The new CEO said his goal is to change Uber’s ways. Uber said it informed New York’s attorney general and the FTC about the October 2016 hack for the first time on Tuesday. Khosrowshahi asked for the resignation of Sullivan and fired Craig Clark, a senior lawyer who reported to Sullivan. The men didn’t immediately respond to requests for comment.

Khosrowshahi said in his emailed statement: “While I can’t erase the past, I can commit on behalf of every Uber employee that we will learn from our mistakes.”

The company said its investigation found that Salle Yoo, the outgoing chief legal officer who has been scrutinized for her responses to other matters, hadn’t been told about the incident. Her replacement, Tony West, will start at Uber on Wednesday and has been briefed on the cyberattack.

Travis Kalanick

Photographer: Scott Eells/Bloomberg

Kalanick was ousted as CEO in June under pressure from investors, who said he put the company at legal risk. He remains on the board and recently filled two seats he controlled.

Uber said it has hired Matt Olsen, a former general counsel at the National Security Agency and director of the National Counterterrorism Center, as an adviser. He will help the company restructure its security teams. Uber hired Mandiant, a cybersecurity firm owned by FireEye Inc., to investigate the hack.

The company plans to release a statement to customers saying it has seen “no evidence of fraud or misuse tied to the incident.” Uber said it will provide drivers whose licenses were compromised with free credit protection monitoring and identity theft protection.

— With assistance by Erik Larson

Includes Video:

https://www.bloomberg.com/news/articles/2017-11-21/uber-concealed-cyberattack-that-exposed-57-million-people-s-data

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U.S. Flagged Russian Firm Kaspersky as Potential Threat as Early as 2004

November 18, 2017

Intelligence agencies have expressed concern about the cybersecurity company’s software

WASHINGTON—A Russian cybersecurity firm whose products current and former U.S. officials suspect Moscow has used as a tool for spying was flagged by U.S. military intelligence as a potential security threat as early as 2004, according to new information the Defense Department provided to Congress.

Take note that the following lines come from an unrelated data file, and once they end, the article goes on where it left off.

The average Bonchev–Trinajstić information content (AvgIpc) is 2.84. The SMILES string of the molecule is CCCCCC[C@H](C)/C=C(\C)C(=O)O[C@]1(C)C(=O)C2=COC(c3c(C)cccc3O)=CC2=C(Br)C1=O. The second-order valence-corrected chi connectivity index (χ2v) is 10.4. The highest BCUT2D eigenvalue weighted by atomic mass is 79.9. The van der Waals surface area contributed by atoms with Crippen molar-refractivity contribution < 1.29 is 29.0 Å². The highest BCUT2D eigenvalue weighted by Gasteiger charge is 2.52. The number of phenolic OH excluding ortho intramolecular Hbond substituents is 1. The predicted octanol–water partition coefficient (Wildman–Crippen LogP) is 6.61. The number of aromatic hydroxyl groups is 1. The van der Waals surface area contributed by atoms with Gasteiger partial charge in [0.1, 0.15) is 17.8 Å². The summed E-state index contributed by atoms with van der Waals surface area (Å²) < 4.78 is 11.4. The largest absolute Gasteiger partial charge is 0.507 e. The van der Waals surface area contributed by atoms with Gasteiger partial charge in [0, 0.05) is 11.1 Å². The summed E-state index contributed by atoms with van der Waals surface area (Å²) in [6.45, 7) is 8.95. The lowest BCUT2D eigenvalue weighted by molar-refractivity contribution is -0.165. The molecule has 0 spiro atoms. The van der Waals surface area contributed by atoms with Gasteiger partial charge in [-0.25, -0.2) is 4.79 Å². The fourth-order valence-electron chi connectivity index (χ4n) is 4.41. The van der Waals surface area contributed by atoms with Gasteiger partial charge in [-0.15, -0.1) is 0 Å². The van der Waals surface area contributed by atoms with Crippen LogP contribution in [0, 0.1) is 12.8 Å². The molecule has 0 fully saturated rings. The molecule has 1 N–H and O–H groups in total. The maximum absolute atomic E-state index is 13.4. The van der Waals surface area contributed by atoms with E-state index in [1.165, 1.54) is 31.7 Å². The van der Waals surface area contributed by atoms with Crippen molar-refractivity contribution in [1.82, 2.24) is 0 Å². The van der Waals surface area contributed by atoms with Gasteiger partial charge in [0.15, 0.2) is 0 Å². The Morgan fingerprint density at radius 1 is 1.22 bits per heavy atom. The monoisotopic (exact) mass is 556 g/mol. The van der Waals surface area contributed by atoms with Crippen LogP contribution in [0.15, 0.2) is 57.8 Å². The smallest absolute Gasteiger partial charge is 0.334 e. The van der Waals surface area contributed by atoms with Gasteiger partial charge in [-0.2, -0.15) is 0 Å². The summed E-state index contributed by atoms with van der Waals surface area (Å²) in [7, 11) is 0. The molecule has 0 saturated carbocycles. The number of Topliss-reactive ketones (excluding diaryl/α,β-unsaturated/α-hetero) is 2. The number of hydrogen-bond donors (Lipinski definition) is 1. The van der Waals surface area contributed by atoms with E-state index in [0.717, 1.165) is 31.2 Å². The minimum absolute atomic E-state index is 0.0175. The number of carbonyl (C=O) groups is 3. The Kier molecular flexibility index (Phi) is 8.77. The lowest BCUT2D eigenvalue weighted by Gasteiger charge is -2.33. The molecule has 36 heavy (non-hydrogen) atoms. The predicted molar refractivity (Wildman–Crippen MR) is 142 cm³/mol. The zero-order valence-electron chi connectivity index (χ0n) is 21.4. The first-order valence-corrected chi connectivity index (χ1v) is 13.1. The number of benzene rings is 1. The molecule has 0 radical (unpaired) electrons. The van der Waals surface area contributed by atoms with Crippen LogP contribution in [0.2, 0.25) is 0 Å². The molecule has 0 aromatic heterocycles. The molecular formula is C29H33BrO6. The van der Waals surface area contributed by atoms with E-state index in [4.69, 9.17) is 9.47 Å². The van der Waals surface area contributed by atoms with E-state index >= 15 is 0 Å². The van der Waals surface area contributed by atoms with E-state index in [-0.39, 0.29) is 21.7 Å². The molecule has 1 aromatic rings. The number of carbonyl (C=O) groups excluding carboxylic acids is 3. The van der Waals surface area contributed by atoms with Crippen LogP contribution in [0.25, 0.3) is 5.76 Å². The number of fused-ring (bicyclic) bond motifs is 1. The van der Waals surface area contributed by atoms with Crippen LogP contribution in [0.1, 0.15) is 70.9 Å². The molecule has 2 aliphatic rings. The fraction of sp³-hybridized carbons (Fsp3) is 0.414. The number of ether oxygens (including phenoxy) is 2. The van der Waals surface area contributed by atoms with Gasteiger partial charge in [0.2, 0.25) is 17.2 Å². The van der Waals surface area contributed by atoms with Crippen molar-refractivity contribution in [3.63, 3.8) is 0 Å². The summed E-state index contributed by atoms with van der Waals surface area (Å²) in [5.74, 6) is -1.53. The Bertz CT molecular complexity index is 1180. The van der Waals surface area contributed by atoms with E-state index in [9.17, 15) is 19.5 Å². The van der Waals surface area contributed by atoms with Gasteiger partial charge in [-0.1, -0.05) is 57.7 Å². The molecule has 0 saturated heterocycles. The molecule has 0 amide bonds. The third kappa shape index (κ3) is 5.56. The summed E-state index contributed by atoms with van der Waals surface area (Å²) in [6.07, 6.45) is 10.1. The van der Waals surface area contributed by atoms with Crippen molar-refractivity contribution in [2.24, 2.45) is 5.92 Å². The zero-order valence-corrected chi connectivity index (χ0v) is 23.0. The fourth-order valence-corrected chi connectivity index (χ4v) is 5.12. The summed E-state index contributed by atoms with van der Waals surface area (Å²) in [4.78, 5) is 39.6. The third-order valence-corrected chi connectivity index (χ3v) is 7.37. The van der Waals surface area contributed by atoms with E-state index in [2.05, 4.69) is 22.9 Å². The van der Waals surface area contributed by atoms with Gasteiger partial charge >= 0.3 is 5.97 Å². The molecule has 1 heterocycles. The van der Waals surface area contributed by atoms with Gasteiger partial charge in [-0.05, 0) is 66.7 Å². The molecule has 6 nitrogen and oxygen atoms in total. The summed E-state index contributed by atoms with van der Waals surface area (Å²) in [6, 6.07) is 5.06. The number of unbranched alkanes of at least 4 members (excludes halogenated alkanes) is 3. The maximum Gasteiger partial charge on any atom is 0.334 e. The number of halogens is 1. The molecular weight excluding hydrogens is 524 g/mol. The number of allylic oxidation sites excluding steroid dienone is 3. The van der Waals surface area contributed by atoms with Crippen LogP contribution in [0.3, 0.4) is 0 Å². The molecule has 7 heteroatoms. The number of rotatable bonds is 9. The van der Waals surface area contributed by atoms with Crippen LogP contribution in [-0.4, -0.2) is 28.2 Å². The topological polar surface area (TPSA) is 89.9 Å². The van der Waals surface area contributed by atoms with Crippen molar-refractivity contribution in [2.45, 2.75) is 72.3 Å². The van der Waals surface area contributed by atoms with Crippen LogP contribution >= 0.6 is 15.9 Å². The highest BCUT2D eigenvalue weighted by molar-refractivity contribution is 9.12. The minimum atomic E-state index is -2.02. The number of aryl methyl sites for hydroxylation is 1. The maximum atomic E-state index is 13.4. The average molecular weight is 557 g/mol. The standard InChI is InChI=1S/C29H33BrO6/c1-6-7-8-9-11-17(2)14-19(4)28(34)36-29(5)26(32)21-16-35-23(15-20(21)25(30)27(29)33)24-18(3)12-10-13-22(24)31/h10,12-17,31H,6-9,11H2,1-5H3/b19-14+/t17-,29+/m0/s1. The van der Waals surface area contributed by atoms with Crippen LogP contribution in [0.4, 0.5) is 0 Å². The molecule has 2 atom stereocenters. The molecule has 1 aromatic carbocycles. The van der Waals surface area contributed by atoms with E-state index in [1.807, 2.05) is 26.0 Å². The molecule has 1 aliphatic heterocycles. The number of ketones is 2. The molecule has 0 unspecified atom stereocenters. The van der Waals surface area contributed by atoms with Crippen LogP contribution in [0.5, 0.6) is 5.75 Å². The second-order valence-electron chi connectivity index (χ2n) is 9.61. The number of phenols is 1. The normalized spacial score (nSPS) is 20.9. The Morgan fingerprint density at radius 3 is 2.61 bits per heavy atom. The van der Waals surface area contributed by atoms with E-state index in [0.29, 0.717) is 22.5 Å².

In 2013, the Defense Intelligence Agency, the U.S. military spy service, also issued a Pentagon-wide threat assessment about products made by the company, Kaspersky Lab, according to an email this week from the Pentagon to the House Committee on Science, Space and Technology. The contents of the assessment weren’t disclosed.

The DIA “began producing threat reporting referencing Kaspersky Lab as a threat actor as early as 2004,” according to the email, reviewed by The Wall Street Journal, raising questions about why other federal agencies continued to use the firm’s products.

The Journal reported in October that hackers suspected of working for the Russian government targeted a National Security Agency contractor through the contractor’s use of Kaspersky Lab antivirus software and stole details of how the U.S. penetrates foreign computer networks.

Kaspersky has long said it doesn’t assist the Russian government with spying on other countries.

The revelation about Kaspersky comes as concern over Russian infiltration of American computer networks and social-media platforms is growing after the U.S. intelligence assessment that the Russian government worked to help President Donald Trump’s 2016 campaign. Russia has denied meddling in the election.

Kaspersky published a report on Thursday saying that the computer it believes may have belonged to the NSA contractor in question was infected with other malware that could have been responsible for ex-filtrating information.

The company said in a separate statement, in response to the revelation that U.S. military intelligence flagged the firm as a threat actor, that it remains “ready to work with the U.S. government to address any and all concerns and further collaborate to mitigate against cyber threats, regardless of their origin or purpose.” It added: “we maintain that there has yet to be any credible evidence of the risks presented by the company’s products.”

The DIA’s threat analysis center, established in 2009, circulated analysis regarding Kaspersky Lab to various acquisition programs within the Pentagon, according to the email. It also made its views about the potential threat posed by Kaspersky Lab known to other agencies as early as 2012, the email said.

The email the Pentagon official sent this week was a follow-up to questions posed by the committee chairman, Rep. Lamar Smith (R., Texas), about why the Pentagon had decided not to use Kaspersky products while other U.S. federal agencies felt safe to do so.

A top Pentagon cybersecurity official, Essye Miller, told the committee at a hearing this week that the Defense Department hadn’t used Kaspersky products because of intelligence information regarding the firm.

Still, other federal agencies didn’t follow the same precautions and used Kaspersky products. Jeanette Manfra, a top Department of Homeland Security official, said at the hearing that roughly 15% of the federal agencies that checked to see if Kaspersky was operating on their systems found the company’s products. DHS has set a Dec. 12 deadline for all U.S. government agencies to remove the firm’s software.

“We expect to continue to get more information and also get those basic questions answered—like why did they ever start using Kaspersky Lab products?” Rep. Smith said.